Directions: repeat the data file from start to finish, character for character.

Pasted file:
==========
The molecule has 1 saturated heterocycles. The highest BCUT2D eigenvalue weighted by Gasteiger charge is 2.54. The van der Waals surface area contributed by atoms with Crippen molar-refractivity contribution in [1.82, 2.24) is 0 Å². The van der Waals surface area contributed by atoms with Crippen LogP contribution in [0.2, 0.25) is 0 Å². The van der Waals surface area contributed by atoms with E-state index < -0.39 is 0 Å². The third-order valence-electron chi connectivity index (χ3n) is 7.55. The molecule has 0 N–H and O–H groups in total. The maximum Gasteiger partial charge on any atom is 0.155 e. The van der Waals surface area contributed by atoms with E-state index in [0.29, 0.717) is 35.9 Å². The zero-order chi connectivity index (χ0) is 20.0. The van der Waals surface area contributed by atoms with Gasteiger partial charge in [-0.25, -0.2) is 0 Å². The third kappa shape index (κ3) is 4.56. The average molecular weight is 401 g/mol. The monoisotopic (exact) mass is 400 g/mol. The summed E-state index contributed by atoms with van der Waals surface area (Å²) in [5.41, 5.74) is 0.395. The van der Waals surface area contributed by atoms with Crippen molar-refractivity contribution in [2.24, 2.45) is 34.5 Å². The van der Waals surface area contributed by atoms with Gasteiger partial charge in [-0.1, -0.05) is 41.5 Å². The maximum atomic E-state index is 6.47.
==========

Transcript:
The molecule has 1 saturated heterocycles. The highest BCUT2D eigenvalue weighted by Gasteiger charge is 2.54. The van der Waals surface area contributed by atoms with Crippen molar-refractivity contribution in [1.82, 2.24) is 0 Å². The van der Waals surface area contributed by atoms with Crippen LogP contribution in [0.2, 0.25) is 0 Å². The van der Waals surface area contributed by atoms with E-state index < -0.39 is 0 Å². The third-order valence-electron chi connectivity index (χ3n) is 7.55. The molecule has 0 N–H and O–H groups in total. The maximum Gasteiger partial charge on any atom is 0.155 e. The van der Waals surface area contributed by atoms with E-state index in [0.29, 0.717) is 35.9 Å². The zero-order chi connectivity index (χ0) is 20.0. The van der Waals surface area contributed by atoms with Gasteiger partial charge in [-0.25, -0.2) is 0 Å². The third kappa shape index (κ3) is 4.56. The average molecular weight is 401 g/mol. The monoisotopic (exact) mass is 400 g/mol. The summed E-state index contributed by atoms with van der Waals surface area (Å²) in [5.41, 5.74) is 0.395. The van der Waals surface area contributed by atoms with Crippen molar-refractivity contribution in [2.24, 2.45) is 34.5 Å². The van der Waals surface area contributed by atoms with Gasteiger partial charge in [-0.1, -0.05) is 41.5 Å². The maximum atomic E-state index is 6.47.